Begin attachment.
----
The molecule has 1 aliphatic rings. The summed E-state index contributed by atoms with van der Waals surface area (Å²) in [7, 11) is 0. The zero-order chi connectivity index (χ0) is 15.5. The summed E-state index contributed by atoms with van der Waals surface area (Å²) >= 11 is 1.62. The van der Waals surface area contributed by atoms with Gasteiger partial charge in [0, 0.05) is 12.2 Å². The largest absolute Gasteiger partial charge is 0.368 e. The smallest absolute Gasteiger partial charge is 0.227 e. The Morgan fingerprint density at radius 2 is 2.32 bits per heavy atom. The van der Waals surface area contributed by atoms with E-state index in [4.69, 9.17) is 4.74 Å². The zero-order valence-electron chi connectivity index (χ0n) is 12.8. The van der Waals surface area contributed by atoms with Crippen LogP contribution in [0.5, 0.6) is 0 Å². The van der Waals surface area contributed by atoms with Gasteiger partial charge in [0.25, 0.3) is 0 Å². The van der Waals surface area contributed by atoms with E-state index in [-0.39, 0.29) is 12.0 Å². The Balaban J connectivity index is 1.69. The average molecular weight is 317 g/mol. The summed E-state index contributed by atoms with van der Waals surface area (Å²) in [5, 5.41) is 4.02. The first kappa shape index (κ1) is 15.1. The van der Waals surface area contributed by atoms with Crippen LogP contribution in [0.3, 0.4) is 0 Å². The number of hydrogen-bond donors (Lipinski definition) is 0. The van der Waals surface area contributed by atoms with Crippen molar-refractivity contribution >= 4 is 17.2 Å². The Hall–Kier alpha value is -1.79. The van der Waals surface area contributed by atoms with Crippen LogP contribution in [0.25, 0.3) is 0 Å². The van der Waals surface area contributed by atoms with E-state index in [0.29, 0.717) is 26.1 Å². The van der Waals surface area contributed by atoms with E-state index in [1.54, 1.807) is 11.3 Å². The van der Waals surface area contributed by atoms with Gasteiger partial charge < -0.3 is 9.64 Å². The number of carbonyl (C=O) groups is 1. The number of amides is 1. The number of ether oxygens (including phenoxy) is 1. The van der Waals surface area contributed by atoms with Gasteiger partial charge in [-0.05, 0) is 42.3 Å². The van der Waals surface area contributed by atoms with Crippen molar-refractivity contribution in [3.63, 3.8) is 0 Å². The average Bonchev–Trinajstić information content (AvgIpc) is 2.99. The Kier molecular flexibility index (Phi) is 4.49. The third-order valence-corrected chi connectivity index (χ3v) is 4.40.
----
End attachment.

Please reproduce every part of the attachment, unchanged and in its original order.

The molecule has 1 aliphatic rings. The summed E-state index contributed by atoms with van der Waals surface area (Å²) in [7, 11) is 0. The zero-order chi connectivity index (χ0) is 15.5. The summed E-state index contributed by atoms with van der Waals surface area (Å²) >= 11 is 1.62. The van der Waals surface area contributed by atoms with Gasteiger partial charge in [0, 0.05) is 12.2 Å². The largest absolute Gasteiger partial charge is 0.368 e. The smallest absolute Gasteiger partial charge is 0.227 e. The Morgan fingerprint density at radius 2 is 2.32 bits per heavy atom. The van der Waals surface area contributed by atoms with E-state index in [4.69, 9.17) is 4.74 Å². The zero-order valence-electron chi connectivity index (χ0n) is 12.8. The van der Waals surface area contributed by atoms with Crippen LogP contribution in [0.5, 0.6) is 0 Å². The van der Waals surface area contributed by atoms with Gasteiger partial charge in [0.25, 0.3) is 0 Å². The van der Waals surface area contributed by atoms with E-state index in [-0.39, 0.29) is 12.0 Å². The Balaban J connectivity index is 1.69. The average molecular weight is 317 g/mol. The summed E-state index contributed by atoms with van der Waals surface area (Å²) in [5, 5.41) is 4.02. The first kappa shape index (κ1) is 15.1. The van der Waals surface area contributed by atoms with Crippen LogP contribution in [0.3, 0.4) is 0 Å². The number of hydrogen-bond donors (Lipinski definition) is 0. The van der Waals surface area contributed by atoms with Crippen molar-refractivity contribution >= 4 is 17.2 Å². The Hall–Kier alpha value is -1.79. The van der Waals surface area contributed by atoms with Crippen LogP contribution in [0.25, 0.3) is 0 Å². The van der Waals surface area contributed by atoms with E-state index in [0.29, 0.717) is 26.1 Å². The van der Waals surface area contributed by atoms with E-state index in [1.54, 1.807) is 11.3 Å². The van der Waals surface area contributed by atoms with Gasteiger partial charge < -0.3 is 9.64 Å². The number of carbonyl (C=O) groups is 1. The number of amides is 1. The number of ether oxygens (including phenoxy) is 1. The van der Waals surface area contributed by atoms with Gasteiger partial charge in [-0.05, 0) is 42.3 Å². The van der Waals surface area contributed by atoms with Crippen molar-refractivity contribution in [3.63, 3.8) is 0 Å². The average Bonchev–Trinajstić information content (AvgIpc) is 2.99. The Kier molecular flexibility index (Phi) is 4.49. The third-order valence-corrected chi connectivity index (χ3v) is 4.40.